This is a stunning movie, in its sound and images, but also in the way it brings out the sense of lived experience and everyday life. And then again in the way that everyday life fits into a symbolic pattern, exploring many meanings of ‘particles’ in human existence and in the larger world. So the first shot is a view from above of the countryside as P.A. takes the bus to school: lights of houses, here and there, against the darkness of the night, glowing particles in blackness. And so, later, Christmas tree lights are something similar. So also is snow, as winter and the school year wind on.

But the crucial point, I think, is that the youths we see in the film are particles themselves, fitting into the school system, fitting (or not fitting) into society, bouncing off each other in unexpected collisions. P.A.’s relationship with Roshine is symbolically matter and anti-matter meeting. The hard physics of the LHC provide the underpinning for a metaphor that gives the material of the film some unity.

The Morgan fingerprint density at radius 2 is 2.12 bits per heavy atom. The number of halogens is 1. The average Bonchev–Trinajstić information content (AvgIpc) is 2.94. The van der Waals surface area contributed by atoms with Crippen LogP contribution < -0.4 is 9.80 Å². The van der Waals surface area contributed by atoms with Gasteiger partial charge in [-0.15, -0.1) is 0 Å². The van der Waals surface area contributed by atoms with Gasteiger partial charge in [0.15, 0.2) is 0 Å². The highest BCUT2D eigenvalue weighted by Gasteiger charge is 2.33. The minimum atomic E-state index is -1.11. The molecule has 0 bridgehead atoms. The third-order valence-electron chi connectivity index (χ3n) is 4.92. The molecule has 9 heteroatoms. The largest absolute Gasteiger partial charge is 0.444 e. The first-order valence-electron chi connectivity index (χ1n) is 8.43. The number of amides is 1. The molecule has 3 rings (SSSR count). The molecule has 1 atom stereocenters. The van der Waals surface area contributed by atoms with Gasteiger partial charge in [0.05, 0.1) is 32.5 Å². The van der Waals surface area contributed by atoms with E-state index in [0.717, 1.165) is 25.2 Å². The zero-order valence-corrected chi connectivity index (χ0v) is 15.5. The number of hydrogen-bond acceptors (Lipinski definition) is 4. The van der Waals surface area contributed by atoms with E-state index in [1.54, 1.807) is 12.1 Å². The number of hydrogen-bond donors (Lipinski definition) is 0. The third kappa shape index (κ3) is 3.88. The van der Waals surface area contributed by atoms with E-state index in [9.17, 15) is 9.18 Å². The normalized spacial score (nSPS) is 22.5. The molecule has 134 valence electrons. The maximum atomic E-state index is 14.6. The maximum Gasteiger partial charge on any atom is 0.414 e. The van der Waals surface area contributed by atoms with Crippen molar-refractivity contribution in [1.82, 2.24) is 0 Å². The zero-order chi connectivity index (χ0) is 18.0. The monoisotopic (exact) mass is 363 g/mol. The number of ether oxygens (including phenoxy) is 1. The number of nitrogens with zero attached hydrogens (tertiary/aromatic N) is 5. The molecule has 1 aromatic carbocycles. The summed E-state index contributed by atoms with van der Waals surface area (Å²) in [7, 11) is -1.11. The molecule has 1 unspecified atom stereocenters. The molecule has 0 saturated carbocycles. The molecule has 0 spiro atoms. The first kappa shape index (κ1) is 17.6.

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Fantasia 2019, Day 17, Part 4: Why Don’t You Just Die!

Friday, September 13th, 2019 | Posted by Matthew David Surridge

Why Don't You Just Die!My fourth film of July 27 was once again in the Hall Theatre. It was a Russian film about which I had heard very good things, with one web site calling it among the best action movies of the year so far. You may have heard of Chekhov’s gun; well, Why Don’t You Just Die! (Papa, Sdokhni) gives us Chekhov’s gun, along with Chekhov’s other gun, Chekhov’s claw hammer, Chekhov’s power drill, Chekhov’s CRT TV, and any number of Chekhov’s other odds and ends.

Written and directed by Kirill Sokolov, the film opens with a young man before the door of an apartment, nervously contemplating the doorbell, a claw hammer clutched behind his back. His name is Matvey (Aleksandr Kuznetsov, Marten in The Scythian), and he has come to visit Andrey Gennadievitch (Vitaliy Khaev), the father of Matvey’s girlfriend Olya (Evgeniya Kregzhde). Matvey’s got a score to settle with Andrey, or thinks he does. There’s more going on than he knows, though, and after the opening tension explodes into violence things settle down only to open up as more and more characters get drawn into the confrontation.